Attention Shoppers: Skip This One

Diane is a member of The Motley Fool Blog Network -- entries represent the personal opinion of the blogger and are not formally edited.

Stock market shoppers looking for a bargain or turnaround would do well do pass on Sears Holdings (NASDAQ: SHLD).

On Monday, Jan. 7, the specialty retailer, with outlets in the United States and Canada, announced that its CEO Lou D’Ambrosio was stepping down due to family health reasons. Filling the emptied wing-tipped shoes D'Ambrosio will leave vacant is Sears' chairman and majority shareholder Edward “Eddie” Lampert.

Media-shy Mr. Lampert walks into a highly public post. He will continue to do double duty juggling the CEO post as he mans the helm at his hedge fund ESL Investments.

While Lampert knows his way around Wall Street, he just might get lost in the competitive retail sector he knows less about. Although he maintains he has garnered invaluable experience during his term as chairman of Sears, and at board positions at AutoZone and AutoNation, he has scant experience running a major public company.

Plus, Lampert is taking on more than a just few headaches at Sears that won’t be easily alleviated by a few aspirins from one of the company’s in-store pharmacies.

The Hoffman Estates, IL based retailing giant just reported overall holiday sales that were worse than expected. During the crucial holiday season that ended Dec. 29, same store sales at Sears stores rose a paltry 0.5%. Plus, sales at its Kmart stores slumped 3.8%.

In fairness, retail sales overall were disappointing and uninspiring this past holiday season despite a strong early showing.

A prime example of the daunting task Lampert has lashed onto comes from the ongoing saga at rival JC Penney (NYSE: JCP).

The Plano, Texas based company attempted to right itself in 2012 by revamping its merchandise, overhauling stores’ interior and changing its pricing policy from big markdowns, a slew of sales and a bevy of routine promotions, to everyday low prices, all under the guidance of new and accomplished CEO Ron Johnson.

Johnson has an impressive resume. He served as senior VP of Operations at Apple. He gets credit for initiating the concept for the hugely successful Apple Retail Stores. He also had stints working as VP of merchandising for Target, in addition to being employed at Mervyns. He left Apple in November 2011 after more than a decade with the tech giant with the aim of turning JC Penny around.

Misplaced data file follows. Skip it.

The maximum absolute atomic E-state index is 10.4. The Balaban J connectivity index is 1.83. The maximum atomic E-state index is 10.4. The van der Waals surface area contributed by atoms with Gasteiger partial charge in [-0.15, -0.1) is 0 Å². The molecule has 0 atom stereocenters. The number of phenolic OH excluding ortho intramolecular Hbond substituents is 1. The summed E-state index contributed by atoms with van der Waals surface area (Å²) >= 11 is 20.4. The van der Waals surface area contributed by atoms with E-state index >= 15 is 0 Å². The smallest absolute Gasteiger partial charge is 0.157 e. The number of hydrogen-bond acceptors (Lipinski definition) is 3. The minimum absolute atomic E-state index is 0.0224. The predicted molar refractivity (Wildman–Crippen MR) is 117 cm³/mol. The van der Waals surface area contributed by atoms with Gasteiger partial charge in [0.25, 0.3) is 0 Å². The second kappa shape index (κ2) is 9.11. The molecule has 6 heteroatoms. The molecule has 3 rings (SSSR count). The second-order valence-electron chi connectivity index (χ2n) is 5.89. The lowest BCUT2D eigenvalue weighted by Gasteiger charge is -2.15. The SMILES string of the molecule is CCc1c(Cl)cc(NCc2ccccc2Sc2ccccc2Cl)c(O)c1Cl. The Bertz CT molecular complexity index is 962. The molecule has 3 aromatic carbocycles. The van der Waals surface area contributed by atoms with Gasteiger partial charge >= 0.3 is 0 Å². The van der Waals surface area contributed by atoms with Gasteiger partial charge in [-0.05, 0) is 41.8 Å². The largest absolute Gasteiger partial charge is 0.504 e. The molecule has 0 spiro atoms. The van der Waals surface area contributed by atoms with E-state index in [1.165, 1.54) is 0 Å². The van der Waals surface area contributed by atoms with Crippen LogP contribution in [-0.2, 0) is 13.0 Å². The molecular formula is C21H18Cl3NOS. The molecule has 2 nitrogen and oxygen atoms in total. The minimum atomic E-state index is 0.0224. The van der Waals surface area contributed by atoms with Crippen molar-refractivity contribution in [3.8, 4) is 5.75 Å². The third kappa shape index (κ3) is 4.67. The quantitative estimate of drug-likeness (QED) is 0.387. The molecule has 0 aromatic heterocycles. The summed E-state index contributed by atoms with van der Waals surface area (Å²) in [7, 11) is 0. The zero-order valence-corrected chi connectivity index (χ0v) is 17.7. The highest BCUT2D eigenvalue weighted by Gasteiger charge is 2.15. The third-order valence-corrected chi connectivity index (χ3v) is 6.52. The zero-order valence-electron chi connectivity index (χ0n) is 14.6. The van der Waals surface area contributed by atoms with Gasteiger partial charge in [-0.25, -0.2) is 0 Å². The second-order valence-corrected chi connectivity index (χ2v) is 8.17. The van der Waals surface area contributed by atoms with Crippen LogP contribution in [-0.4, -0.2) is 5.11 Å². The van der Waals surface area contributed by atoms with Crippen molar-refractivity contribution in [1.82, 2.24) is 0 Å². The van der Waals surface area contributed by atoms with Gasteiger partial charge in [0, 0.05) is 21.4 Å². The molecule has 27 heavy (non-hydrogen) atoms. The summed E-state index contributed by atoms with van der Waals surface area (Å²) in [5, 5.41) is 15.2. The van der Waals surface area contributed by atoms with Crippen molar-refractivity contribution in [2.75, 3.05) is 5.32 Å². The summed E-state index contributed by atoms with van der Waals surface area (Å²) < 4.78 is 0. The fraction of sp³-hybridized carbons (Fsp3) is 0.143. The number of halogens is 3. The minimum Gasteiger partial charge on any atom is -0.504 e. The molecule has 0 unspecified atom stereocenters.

While the new changes Johnson implemented were at first widely applauded, the praise quickly vanished. Sales continue to wane and investors continue to bale.

Sears shareholders also ran for the exit after Lampert was named as new CEO.

Shares plunged some 6.4% following D’Ambrosio’s departure, the announcement of Lampert’s new role and the lackluster sales report. It’s a bit unclear exactly which announcement was behind the fall, or if it was a combination of all of the above, but the displeasure was loud and clear.

If shareholders saw any promise in Lampert’s new title, the stock would have been goosed at least a smidgen.

It's quite clear that Sears needs a seasoned professional in the hot seat. And while it's true Lampert is a savvy investor, it’s highly questionable if he can successfully run a public company.

The wait for positive results could be long and arduous. The softer side of Sears for market participants just might come from the stock’s fading price.


DianeAlter has no position in any stocks mentioned. The Motley Fool has no position in any of the stocks mentioned. Try any of our Foolish newsletter services free for 30 days. We Fools may not all hold the same opinions, but we all believe that considering a diverse range of insights makes us better investors. The Motley Fool has a disclosure policy. Is this post wrong? Click here. Think you can do better? Join us and write your own!

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